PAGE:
by carl wilson

Pop Confab Day 2

Ghoulardi, spiritual father of the Cleveland 1970s nouvelle vague: See notes on David Thomas's EMP lecture, bottom of this post.

Quick notes from today's proceedings of the Seattle EMP Pop Conference on "Music as Masquerade". After the all-together-now luxury of last night's opener, it was sad to have to choose among three or four panels in each time slot today, so it became less of a full-group shared experience. But without the simultaneous scheduling, of course, there'd be no room for the likes of me. In general, though, the quality of the work is really high and the diversity and passion of the presentations remarkable. And plenty of nice chats with good people along the way.

This morning, I caught Krin Gabbard discussing how Miles Davis's collaborator on his "autobiography," Quincy Troupe, rewrote the transcripts of Davis's interviews, in a way to black it up (worse grammar, more "motherfuckers") and in another way to massage it to serve the self-presentation Davis wanted to make of himself in late life, as the tough but wise old mentor - Gabbard backed this up with a few clips from the remarkably awful Davis movie Dingo, in which Davis plays an old trumpeter who rasps out cryptic aphorisms and encouragement to a young Australian trumpet player trying to make it in Paris. It went right onto the must-see list. In the same panel it was Eric Lott, again, discussing the 50th-birthday live concert by Frank Sinatra at the Sands in Las Vegas, where his patter repeatedly slides into blackface humour (basically imitations of Kingfish from Amos'n'Andy), in part as a strange way of reaching out to his backing band led by Count Basie, and in part as an invocation of black masculine exoticism (as well as "Dagoface" Italian-American working-class realness) to ward off anxieties about aging, the theme of many of the songs he sung that night. Lott wound up with a striking anecdote, too, that at Sinatra's birthday 30 years later, at 80, there was a tribute with star after star singing songs associated with Sinatra - closed out by Bob Dylan, who did his own Restless Farewell (which Lott joked is kind of Dylan's My Way). That seems rude until you find out that Sinatra specifically requested it. Said Lott, "I cannot imagine Frank Sinatra ever sitting down and listening to early Dylan, given their places in culture and society at the time. But that's what makes these masquerades and exchanges so complex." (Someone in the audience later suggested that Sinatra's daughters probably turned him on to it, which feels like a nice homely explanation, but I'd add that musicians almost always are listening to unexpected things and that this should go high on your list of things to like about musicians.) Julianne Shepherd rounded proceedings out with a jeremiad about the done-wrongness of Courtney Love, the new Yoko Ono, the object of an American snuff-film fantasy and moral jeremiad all at once. I wasn't quite convinced that Courtney's in-our-faces meltdown is as much an Artaudian aria of self-liberation as Shepherd wanted to claim, but the point that she is hated as a woman and mother for exactly the mirror image of the irresponsible behaviour that is romanticized and celebrated among male rock stars was smack (pardon the expression) on.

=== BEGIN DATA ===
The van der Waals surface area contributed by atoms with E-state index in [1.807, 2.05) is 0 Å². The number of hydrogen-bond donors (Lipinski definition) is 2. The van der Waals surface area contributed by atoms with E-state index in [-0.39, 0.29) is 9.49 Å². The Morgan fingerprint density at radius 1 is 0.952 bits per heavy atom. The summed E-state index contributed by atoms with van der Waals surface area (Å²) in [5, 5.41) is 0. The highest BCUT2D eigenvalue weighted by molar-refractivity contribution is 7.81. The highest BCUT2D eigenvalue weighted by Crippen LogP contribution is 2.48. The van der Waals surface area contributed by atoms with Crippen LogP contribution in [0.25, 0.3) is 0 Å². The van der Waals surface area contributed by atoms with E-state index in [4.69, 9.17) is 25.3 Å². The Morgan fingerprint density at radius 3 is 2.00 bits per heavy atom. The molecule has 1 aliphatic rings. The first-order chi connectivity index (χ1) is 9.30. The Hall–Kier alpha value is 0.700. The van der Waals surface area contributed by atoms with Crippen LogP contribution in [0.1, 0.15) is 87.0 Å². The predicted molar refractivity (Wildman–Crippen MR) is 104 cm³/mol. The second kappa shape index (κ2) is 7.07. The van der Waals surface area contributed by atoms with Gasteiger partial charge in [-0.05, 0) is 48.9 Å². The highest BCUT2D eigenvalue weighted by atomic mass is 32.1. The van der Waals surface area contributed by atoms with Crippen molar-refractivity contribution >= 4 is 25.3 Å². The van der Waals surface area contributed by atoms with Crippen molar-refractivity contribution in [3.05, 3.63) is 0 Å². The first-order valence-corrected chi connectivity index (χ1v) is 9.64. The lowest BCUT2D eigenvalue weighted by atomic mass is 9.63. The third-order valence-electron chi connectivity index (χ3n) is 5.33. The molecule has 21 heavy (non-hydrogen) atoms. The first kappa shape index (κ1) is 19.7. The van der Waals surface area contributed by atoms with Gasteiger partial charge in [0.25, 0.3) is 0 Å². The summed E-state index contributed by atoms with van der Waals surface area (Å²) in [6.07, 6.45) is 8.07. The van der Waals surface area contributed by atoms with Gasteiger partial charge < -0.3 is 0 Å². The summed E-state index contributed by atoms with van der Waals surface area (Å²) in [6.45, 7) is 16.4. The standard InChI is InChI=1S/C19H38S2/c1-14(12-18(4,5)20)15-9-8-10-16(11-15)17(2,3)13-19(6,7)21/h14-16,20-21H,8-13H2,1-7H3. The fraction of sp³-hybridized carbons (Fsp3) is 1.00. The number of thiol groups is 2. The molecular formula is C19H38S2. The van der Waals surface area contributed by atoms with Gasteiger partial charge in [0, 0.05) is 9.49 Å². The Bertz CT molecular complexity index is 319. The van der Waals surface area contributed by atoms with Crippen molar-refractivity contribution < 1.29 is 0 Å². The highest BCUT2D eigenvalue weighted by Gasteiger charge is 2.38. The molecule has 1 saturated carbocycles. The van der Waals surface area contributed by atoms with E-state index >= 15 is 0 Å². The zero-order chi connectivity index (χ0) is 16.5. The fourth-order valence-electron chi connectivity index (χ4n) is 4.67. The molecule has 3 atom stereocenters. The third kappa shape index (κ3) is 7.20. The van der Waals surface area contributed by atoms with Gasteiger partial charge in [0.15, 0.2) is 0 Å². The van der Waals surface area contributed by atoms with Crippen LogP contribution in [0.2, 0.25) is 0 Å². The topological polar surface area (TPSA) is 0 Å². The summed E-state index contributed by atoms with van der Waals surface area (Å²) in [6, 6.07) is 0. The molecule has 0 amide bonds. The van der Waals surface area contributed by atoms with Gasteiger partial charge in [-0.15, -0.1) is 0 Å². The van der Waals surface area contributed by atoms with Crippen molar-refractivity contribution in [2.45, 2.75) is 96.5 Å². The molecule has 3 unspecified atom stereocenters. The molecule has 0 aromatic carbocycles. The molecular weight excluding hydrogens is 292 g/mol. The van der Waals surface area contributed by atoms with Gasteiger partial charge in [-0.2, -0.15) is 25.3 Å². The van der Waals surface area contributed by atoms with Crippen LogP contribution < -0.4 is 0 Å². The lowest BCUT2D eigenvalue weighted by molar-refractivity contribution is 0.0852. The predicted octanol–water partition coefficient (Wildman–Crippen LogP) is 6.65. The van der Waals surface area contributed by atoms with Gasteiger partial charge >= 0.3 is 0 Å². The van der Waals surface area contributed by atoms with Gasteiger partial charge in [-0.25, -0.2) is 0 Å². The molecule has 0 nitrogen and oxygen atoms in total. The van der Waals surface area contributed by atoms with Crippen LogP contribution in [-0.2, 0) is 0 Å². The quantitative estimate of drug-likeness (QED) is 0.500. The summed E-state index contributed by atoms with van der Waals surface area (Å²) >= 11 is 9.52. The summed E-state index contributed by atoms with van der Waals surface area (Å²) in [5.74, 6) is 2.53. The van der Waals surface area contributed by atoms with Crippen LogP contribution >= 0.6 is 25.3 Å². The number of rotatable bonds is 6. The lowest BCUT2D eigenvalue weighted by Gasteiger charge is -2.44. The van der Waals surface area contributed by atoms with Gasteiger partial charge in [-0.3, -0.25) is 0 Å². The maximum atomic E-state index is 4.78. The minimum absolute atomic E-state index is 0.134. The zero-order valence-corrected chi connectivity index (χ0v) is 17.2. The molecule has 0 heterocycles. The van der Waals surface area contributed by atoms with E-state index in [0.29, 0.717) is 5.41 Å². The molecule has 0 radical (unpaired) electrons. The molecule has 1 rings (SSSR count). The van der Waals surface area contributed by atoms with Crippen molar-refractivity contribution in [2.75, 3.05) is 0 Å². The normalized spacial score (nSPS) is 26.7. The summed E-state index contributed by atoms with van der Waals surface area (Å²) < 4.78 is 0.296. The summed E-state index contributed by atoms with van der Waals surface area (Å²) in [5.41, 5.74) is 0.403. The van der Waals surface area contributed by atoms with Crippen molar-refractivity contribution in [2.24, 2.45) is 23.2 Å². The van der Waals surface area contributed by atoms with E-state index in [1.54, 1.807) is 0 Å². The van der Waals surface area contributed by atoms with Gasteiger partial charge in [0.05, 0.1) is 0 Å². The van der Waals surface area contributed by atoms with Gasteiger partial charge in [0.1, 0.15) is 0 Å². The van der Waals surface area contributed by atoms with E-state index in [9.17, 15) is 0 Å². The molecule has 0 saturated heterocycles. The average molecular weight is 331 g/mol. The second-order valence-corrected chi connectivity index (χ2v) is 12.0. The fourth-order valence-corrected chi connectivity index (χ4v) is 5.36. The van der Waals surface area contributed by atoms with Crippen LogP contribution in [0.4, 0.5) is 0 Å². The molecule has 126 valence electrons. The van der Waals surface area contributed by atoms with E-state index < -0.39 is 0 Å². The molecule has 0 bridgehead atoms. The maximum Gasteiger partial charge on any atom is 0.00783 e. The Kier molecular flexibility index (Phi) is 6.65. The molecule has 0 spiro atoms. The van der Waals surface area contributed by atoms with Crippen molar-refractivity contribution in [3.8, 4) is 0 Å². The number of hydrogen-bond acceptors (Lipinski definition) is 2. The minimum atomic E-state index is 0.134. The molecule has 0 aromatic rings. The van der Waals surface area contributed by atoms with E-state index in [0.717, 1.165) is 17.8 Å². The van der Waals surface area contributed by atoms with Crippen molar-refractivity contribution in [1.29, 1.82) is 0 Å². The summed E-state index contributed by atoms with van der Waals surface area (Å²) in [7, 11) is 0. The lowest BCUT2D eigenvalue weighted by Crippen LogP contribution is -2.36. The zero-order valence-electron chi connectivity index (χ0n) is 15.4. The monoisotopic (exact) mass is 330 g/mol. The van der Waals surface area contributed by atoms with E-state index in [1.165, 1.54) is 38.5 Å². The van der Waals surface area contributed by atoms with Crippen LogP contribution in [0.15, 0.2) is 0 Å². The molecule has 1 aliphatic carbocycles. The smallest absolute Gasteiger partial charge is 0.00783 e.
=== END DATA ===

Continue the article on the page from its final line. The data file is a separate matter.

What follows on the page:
By the way, yesterday when I said Eric Lott's hair was flowing white tresses? That was a strange mental leap. He's actually a greying blond and while it's kind of dramatically present, "flowing tresses" would give you totally the wrong picture. Psychosocial analyses? Wait, don't tell me.

I enjoyed the lunchtime chat about music blogging, featuring Geeta Dayal, Tom Ewing, Jess Harvell, Jay Smooth and mod Michelangelo Matos, but most of it doesn't seem recappable - it was more conversational and banterly, appropriately enough. A couple of thematic hot points: Why is music blogging such a boys' club, when Livejournal, for instance, is loaded with girls and women and one of their top topics of conversation is music? Consequent to that - does the blog-crit-sphere tend to reproduce the conditions of the music press? Do magazines still matter? Who reads blogs? Are we just talking amongst ourselves or is there a non-blogging audience, or does that not matter? Are MP3blogs just a coolness contest? What does your mom think of your blog? And are music bloggers, for some reason, unusually likely to be estranged from their fathers? That seemed to be the pattern on the panel. (It doesn't apply to me.)

I caught a great paper, with video illustrations, by Daphne Carr, on "Disco-Polo" in Poland - the Eurodisco-meets-folk/polka hybrid sound of the Polish sidewalk vendor and wedding dance - but didn't keep notes. She had good stuff on the city mouse-country mouse dynamic but also on the temporal displacement of the immigrant - Polish-Americans still listen to disco-polo while in Poland itself it's basically dead and scorned. Then rushed down to the JBL Theatre - which I realize I keep presuming is named for James Brown in some way, but is probably not - to miss Hua Hsu's paper on Duke Ellington and orientalism and come in partway through Josh Kun's Abie the Fishman, which was a mindblowing, totally beyond summary, riff on Jewish identity, passing, "audio Zeligism as the dominant mode of American Jewish musical performance" and, of course, Dylan, climaxing with a says-it-all audition of Dylan's Talkin' Hava Nagila Blues, in which after saying, "Here's a foreign song I learned in Utah," the ex-Zimmerman basically chokes out the words "Hava Nagila" syllable by syllable tortorously once and then lets out a cowboy yodel. Read Kun's precis and be sorry you missed it. Kun had a strong complement in Jody Rosen's paper on the "Hebrew comedian" circuit - a kind of Semitic minstrel show with the weird twist that it was mostly done by Jews and for Jews. Rosen gave a neat analysis of the entertainment as a transitional rite of the immigrant casting off old identities and rising "above" them, and offered cool musicological analyses of tons of great 78 recordings, mentioning plenty more with titles such as I'm a Yiddish Cowboy by "tough-guy Levi," Under the Matzos Tree, Oh Such a Business! (A Herbaic tale of Woe) and more.